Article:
Healthcare Technology Featured Article

January 20, 2009

Healthcare Technology and News: SensAble Showcases New 3D Touch-Enabled Applications for Trainee Surgeons

SensAble Technologies, a provider of 3D touch-enabled applications, said it is showcasing new touch-enabled applications at the Medicine Meets Virtual Reality (MMVR) conference in Long Beach.
The products displayed include a skin cancer punch-biopsy training application and a spinal implant training application. Also on display is the recently released OpenHaptics version 3.0 software development toolkit for creating touch-enabled applications.
Touch-enabled computer simulation and training applications are on the rise as a practical way to enhance surgical training, reduce risks for patients and doctors, and measure proficiency. In order to achieve proficiency, surgeons need between 60 and 500 repetitions of a surgical procedure. However, medical schools provide 10 to 20 repetitions; the rest of the training is provided during supervised surgery.
Touch-enabled computer simulation of medical procedures improves sill acquisition, while presenting zero risk to patients, decreasing operating room and instructor time, and allowing clinics unlimited practice in a realistic setting as their performance is measured and tallied.
The skin cancer punch biopsy application is developed by the Ohio Supercomputer Center (OSC). The application uses SensAble’s PHANTOM haptic device to provide force feedback to teach the trainee the optimal placement and expected “feeling” of obtaining skin punch biopsies at different locations on the body. The application uses actual images of lesions uploaded from clinics for simulation.
“We have created several extremely realistic touch-enabled training applications using SensAble’s haptic devices and software,” said Don Stredney, research scientist at the Ohio Supercomputer Center and director of its Interface Lab, in a statement.
Stredney further said the Center is looking forward to the integration of their technology with SensAble’s new APIs, specifically the depth of penetration feature in OpenHaptics 3.0.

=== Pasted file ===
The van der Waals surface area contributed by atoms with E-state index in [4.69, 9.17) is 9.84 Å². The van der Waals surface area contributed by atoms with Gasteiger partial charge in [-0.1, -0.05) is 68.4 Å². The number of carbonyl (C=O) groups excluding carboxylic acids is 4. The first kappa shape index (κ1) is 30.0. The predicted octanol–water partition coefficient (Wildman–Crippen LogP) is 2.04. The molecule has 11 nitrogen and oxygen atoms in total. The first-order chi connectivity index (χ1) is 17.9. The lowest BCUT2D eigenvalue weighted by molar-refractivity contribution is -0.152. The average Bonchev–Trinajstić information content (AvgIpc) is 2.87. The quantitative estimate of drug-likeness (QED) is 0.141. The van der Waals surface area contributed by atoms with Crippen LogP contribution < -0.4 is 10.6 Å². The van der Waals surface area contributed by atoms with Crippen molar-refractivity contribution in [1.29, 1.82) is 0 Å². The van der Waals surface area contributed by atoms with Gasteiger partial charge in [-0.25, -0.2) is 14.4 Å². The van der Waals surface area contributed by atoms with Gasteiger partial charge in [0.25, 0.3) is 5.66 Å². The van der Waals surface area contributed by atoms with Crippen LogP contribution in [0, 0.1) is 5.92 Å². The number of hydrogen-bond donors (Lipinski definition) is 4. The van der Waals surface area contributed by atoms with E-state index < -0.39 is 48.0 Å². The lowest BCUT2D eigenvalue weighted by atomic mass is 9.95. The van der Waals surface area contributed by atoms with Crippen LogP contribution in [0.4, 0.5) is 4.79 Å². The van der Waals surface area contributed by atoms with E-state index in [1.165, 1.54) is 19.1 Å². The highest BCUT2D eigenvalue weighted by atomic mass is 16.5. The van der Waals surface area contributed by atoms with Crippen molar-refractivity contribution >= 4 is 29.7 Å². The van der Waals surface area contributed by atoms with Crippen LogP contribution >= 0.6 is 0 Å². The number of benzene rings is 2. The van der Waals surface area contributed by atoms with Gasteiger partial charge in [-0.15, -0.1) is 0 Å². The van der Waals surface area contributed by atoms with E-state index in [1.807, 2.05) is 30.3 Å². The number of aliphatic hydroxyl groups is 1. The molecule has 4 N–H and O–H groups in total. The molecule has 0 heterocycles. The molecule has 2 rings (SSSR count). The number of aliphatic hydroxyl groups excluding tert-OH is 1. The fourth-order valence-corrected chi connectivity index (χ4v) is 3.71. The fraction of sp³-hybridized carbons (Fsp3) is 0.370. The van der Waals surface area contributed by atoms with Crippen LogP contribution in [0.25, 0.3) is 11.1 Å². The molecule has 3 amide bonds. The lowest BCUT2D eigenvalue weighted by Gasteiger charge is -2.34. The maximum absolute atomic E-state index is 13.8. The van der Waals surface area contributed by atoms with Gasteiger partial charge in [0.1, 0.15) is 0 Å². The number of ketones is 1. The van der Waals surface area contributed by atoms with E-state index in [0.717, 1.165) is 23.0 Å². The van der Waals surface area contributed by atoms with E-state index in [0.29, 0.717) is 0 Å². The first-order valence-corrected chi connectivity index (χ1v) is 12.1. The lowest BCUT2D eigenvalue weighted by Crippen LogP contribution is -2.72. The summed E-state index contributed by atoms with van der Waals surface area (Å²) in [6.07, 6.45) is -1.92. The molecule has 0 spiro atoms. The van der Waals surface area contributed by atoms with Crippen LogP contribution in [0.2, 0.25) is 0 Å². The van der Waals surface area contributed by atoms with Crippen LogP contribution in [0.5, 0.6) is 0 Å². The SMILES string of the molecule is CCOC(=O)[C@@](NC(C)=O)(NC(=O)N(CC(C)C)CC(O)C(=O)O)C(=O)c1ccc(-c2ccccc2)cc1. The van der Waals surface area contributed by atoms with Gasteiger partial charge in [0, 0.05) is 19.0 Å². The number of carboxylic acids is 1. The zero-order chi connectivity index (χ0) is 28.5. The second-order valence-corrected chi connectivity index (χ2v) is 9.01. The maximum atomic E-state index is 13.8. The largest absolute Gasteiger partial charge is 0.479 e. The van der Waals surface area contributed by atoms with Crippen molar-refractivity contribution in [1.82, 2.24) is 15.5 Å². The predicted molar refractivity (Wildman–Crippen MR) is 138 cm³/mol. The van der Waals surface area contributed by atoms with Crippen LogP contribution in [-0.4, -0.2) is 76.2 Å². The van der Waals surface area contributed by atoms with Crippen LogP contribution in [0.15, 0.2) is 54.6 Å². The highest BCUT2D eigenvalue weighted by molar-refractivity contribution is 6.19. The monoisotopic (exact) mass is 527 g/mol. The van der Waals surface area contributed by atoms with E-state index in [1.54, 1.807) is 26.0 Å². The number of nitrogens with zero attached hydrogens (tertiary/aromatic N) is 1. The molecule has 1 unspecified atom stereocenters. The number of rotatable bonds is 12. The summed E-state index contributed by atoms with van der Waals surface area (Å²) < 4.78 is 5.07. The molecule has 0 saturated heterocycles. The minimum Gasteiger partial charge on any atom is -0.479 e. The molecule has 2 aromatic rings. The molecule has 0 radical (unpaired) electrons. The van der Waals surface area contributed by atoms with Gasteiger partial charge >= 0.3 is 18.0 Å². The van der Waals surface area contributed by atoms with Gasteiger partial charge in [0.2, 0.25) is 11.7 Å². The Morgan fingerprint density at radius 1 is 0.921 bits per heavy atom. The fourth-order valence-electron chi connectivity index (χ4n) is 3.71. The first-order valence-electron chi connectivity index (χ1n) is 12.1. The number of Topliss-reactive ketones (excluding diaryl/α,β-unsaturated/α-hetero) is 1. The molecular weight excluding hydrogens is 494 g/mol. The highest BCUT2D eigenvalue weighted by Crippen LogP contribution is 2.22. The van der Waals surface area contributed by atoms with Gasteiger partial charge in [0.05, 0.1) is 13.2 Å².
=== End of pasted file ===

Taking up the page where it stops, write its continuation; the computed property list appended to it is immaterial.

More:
The spinal Implant Surgery Simulator is created by Simulution for Zimmer Spine. The application trains surgeons on the exact “feel” of the company’s PathFinder spinal implant technology while eliminating exposure to radiation, SensAble said. In traditional cadaver-based training scenario, surgeons are exposed to radiation for a long period as they use fluoroscopic image in many surgical processes pertaining to vertebrae.
In Simulution’s CyberSpine system, the trainee surgeons hold a SensAble PHANTOM haptic device in place of the canulation tool and screwdriver used to tighten the screw. The PHANTOM literally pushes back on the surgeon’s hand, so they “feel” each step of the procedure. At the end of the surgery, surgeons are evaluated, and their progress is measured over time.

“SensAble’s artificial touch allows surgeons to repeatedly practice these high-risk surgeries in a very realistic environment, without the traditional constraints and risks,” said Bruce D. Anderson, principal investigator at Simulution, in a statement. “We see the use of haptics in our applications as a key component in helping us improve patient safety and outcomes through better surgical training.”
OpenHaptics version 3.0 toolkit comes with the new QuickHaptics microAPI. The application includes features specifically implemented for use in medical applications. The new version also comes with reusable source code examples that demonstrate how to program key functionality, such as setting different material properties based on depth of penetration for needle insertions, SensAble said.
“Haptics are changing the training paradigm in medicine,” said Joan Lockhart, vice president of sales and marketing at SensAble, in a statement. “With dozens of medical training and simulation applications already in use worldwide – and many more in development – our haptic solutions have emerged as the standard for touch enabling, and enhancing the realism of simulation platforms.”

Rajani Baburajan is a contributing editor for HealthTechZone. To read more of Rajani's articles, please visit her columnist page.

Edited by Jessica Kostek

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